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Ronda Rousey defends UFC sponsor pay: You don’t see NBA players wearing Condom Depot

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The former MMA phenom opens up on the Reebok deal as a sign of growth and how it benefits fighters. She doesn’t exactly hate it.

UFC 157: Rousey v Carmouche Photo by Donald Miralle/Zuffa LLC/Zuffa LLC via Getty Images

Former Strikeforce, UFC, and WWE champion Ronda Rousey made a major impact on combat sports and sports entertainment. And while she may be out of the fight game, as one of the major forces in MMA for years before leaving, she’s still got a lot of insight into the working of the UFC and the combat sports landscape.

Recently ‘Rowdy’ was a guest on Steve-O’s new Wild Ride podcast, where she was asked about a whole host of topics, including her recent adventures in WWE and the rigors of mixed martial arts. Eventually the subject of fighter compensation came up, and Rousey gave her two cents on the UFC’s sponsorship structure. (Hat tip to Derek Hall at MiddleEasy)

(Topic begins at 37:38 in video below, also available here)

“Well, I mean it’s not that they get nothing,” Rousey said, when asked about the UFC’s Reebok deal. “It’s that everybody gets a split share. So instead of having a whole bunch of people having a whole bunch of individual sponsors all over themself, everybody gets a share of the Reebok sponsor, whatever they’re paying.

“If you think about, like are any of the NFL players allowed to have individual sponsorships?” she continued. “I mean are basketball players allowed to put, you know, CondomDepot.com on themselves? It gets to the point where like, (in the) WWE are you allowed to come out to Guns-R-Us on your titties? It’s kind of the standard that has been set by other sports. They UFC was unique in that, and when they were smaller, that was part of the hustle. As they got bigger and mainstream some of those smaller characteristics kind of got lost, because if they wanted to be looked at on the same level as the NBA and the NFL and f–king baseball and all that s–t, they have to kind of adapt their model a little bit more. And I would like to see bigger sponsors, more money, like, bigger deals getting made so that what is being made is being split up and divvied up between all the fighters is actually, you know, gets to be more and more and more and more. Just something I hope will mature along with the sport. But you know, who knows?”

While she makes a point that under the Reebok deal everyone is guaranteed sponsor pay, it is a situation that is far from ideal. For some fighters the move ended up being a de facto pay cut, since they were making significantly more in private sponsorship money already. Add the fact that fighters can only wear Reebok apparel during fight week for appearances, unless they wear clothing items that don’t show a label—especially a competing brand. The measures begin to add up and become more draconian.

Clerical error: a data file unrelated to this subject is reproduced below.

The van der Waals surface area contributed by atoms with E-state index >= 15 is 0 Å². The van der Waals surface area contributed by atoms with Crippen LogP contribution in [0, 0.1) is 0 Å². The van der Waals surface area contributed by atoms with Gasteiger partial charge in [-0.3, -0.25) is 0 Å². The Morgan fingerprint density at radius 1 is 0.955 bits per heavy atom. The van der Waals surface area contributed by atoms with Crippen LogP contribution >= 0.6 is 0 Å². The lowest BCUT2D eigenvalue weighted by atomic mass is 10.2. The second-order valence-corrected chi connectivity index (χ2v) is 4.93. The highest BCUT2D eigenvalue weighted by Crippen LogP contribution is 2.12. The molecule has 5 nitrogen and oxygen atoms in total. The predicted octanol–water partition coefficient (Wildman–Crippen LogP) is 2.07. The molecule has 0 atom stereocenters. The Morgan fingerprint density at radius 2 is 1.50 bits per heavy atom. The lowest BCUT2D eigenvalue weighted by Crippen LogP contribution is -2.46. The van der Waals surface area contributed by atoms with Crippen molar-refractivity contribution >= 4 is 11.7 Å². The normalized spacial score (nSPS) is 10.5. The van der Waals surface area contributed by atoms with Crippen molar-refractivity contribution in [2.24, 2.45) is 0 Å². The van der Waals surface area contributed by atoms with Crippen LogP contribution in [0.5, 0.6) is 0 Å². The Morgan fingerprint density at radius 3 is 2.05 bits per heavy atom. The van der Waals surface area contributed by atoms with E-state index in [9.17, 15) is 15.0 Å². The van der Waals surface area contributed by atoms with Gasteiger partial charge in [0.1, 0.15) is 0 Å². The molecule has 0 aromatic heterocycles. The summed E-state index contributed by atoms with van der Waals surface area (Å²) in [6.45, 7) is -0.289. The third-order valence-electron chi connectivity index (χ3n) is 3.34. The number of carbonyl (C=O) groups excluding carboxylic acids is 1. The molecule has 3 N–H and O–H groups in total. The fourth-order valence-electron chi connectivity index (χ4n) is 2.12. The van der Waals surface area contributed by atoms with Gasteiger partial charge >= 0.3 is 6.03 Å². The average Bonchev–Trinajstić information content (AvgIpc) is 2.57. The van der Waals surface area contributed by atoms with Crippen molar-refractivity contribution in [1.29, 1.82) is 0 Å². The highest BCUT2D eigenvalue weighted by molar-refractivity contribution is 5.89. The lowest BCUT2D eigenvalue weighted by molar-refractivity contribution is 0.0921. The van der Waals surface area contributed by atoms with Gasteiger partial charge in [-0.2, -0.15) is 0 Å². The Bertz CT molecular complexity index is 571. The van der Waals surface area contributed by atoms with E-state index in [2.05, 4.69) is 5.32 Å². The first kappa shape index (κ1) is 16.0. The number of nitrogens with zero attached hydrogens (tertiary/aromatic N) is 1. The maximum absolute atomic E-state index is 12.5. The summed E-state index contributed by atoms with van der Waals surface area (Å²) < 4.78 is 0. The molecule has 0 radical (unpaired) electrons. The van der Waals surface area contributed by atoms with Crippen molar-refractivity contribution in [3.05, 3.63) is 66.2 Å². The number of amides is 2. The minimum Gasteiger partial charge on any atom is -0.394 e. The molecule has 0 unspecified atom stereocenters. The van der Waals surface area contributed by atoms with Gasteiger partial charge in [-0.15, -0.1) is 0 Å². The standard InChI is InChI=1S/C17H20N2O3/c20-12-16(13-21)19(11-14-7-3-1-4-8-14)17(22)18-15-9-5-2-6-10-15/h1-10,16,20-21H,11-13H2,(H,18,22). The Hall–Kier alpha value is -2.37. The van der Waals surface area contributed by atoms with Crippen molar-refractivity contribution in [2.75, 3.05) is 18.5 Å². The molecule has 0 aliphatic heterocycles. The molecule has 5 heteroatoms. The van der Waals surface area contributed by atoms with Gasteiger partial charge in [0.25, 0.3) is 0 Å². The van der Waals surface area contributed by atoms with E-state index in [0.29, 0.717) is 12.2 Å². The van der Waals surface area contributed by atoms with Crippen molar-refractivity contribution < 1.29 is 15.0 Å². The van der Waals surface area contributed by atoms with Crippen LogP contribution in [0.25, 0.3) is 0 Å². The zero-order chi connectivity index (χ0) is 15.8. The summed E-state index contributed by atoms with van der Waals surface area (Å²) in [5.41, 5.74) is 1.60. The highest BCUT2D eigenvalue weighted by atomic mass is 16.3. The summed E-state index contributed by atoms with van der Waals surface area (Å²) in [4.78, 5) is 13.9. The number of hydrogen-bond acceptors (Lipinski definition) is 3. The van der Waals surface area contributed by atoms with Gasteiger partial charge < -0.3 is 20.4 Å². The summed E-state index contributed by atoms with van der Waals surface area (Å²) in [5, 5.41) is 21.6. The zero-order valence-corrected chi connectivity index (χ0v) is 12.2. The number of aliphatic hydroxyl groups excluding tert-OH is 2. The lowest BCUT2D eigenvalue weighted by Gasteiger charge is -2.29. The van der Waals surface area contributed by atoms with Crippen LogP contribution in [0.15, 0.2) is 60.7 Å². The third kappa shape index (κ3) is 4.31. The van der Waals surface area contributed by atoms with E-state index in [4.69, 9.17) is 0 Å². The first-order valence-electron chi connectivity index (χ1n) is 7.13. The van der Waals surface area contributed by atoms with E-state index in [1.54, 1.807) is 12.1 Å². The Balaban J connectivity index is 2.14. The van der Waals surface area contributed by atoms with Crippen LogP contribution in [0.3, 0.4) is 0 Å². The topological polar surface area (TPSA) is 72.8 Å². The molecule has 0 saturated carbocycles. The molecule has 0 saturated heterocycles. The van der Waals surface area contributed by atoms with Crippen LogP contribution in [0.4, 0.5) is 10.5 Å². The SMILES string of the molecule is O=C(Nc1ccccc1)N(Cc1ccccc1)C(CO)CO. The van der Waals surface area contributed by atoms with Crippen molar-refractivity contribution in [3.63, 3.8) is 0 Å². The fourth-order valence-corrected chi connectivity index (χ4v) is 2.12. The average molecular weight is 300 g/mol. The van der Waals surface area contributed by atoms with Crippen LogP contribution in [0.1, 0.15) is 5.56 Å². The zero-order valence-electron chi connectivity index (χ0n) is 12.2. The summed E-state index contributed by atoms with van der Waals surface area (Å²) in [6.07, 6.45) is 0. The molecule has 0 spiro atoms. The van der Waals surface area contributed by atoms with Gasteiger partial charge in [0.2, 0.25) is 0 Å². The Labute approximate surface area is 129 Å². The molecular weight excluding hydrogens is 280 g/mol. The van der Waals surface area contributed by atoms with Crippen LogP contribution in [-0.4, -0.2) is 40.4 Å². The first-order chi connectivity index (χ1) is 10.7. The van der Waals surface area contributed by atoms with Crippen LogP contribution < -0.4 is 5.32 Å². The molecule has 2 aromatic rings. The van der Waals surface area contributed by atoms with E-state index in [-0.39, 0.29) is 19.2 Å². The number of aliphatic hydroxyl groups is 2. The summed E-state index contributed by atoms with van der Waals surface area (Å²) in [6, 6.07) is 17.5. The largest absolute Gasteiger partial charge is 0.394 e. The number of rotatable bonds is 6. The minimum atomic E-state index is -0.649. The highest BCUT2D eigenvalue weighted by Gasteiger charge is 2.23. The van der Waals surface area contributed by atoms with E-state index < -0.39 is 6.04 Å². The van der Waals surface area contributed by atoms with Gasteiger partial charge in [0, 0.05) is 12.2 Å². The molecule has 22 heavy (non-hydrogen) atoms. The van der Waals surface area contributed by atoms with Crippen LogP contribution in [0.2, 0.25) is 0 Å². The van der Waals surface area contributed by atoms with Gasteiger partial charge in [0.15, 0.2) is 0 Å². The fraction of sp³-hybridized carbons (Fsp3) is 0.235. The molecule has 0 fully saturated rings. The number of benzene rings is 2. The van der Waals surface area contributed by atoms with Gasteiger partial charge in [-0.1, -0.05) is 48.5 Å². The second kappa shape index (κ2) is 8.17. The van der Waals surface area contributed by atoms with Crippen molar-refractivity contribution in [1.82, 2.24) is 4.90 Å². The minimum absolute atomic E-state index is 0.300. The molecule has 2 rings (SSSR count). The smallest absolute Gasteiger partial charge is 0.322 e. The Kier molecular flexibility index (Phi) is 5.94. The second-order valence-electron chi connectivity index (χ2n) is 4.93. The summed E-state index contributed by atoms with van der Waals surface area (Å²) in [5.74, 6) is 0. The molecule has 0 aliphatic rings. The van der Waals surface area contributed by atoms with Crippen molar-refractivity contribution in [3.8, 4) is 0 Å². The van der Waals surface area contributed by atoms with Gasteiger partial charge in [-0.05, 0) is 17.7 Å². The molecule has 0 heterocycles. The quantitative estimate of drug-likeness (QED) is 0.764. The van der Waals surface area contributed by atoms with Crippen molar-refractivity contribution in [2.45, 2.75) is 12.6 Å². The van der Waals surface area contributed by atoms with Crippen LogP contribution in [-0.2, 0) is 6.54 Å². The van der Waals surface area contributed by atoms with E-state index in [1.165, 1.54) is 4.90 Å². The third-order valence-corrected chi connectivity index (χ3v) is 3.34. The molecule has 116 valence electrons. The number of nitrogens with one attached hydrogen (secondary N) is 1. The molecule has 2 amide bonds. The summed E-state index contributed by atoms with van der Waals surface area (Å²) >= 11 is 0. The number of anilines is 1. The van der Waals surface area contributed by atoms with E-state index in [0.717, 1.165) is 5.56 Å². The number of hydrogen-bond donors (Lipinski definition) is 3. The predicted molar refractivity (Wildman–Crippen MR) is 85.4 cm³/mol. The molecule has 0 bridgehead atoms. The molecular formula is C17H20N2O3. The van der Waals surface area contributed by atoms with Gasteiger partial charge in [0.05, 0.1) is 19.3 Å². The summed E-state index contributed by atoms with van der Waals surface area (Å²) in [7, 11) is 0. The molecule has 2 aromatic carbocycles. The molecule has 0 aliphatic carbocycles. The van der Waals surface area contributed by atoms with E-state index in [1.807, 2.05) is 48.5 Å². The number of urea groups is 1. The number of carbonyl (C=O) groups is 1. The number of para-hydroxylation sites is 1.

Having fought in Strikeforce and later in the UFC prior to the Reebok deal, Rousey should be familiar with that whole scene change. She makes a great point that fighters are at minimum getting a guarantee and not getting stiffed by shady sponsors. It’s good to have that in your back pocket, but it can also limit earning potential. And has been cited by many veteran fighters as a reason they were happy to leave the UFC.

A fighter coming in and only having 4-5 fights isn’t having their income supplemented by that much. Sure, NFL, MLB and NBA players don’t have individual sponsors on their uniforms or jerseys, but much like UFC fighters they can have individual sponsors outside of fight week. More importantly, they also have unions that give them major leverage when it comes to negotiations regarding things like league revenue for TV rights going to former players and league or team sponsor money going to players. UFC fighters don’t have any of that kind of organization to advocate on their behalf. The Reebok deal was something that they had to be accept without fighter input. As the UFC’s deal with Reebok nears its end, it seems highly likely they won’t have any say in the next apparel deal either.

Furthermore, her points ignore things like Brock Lesnar having sponsors on his shorts in WWE. It’s not common, but it’s a significant outlier and there may be a possibility for another megastar (like say, maybe Rousey herself should she return to wrestling) to also have a sponsor on their attire during matches. She does express a desire for larger sponsors to provide bigger paydays for fighters. Although she doesn’t address the need for these due to paltry fighter pay in the early days, which created the need for sponsors in the first place.

While the glory days of Condom Depot and Dynamic Fastener are behind us, those companies put some good money in fighter pockets before the sponsor tax hobbled that practice and the Reebok deal killed it for good. Sure, everyone does get a split, but whether it’s more money than they could raise on their own, is highly debatable. And it keeps them even more dependent on the company. Since they can’t take their sponsors with them to another organization. And are less likely to have built the kind of independent relationships during their time in the UFC that would making keeping sponsors easier.

The Reebok deal may have given everyone a share, as Rousey says. But it took a lot out of fighters’ pockets at the time as well.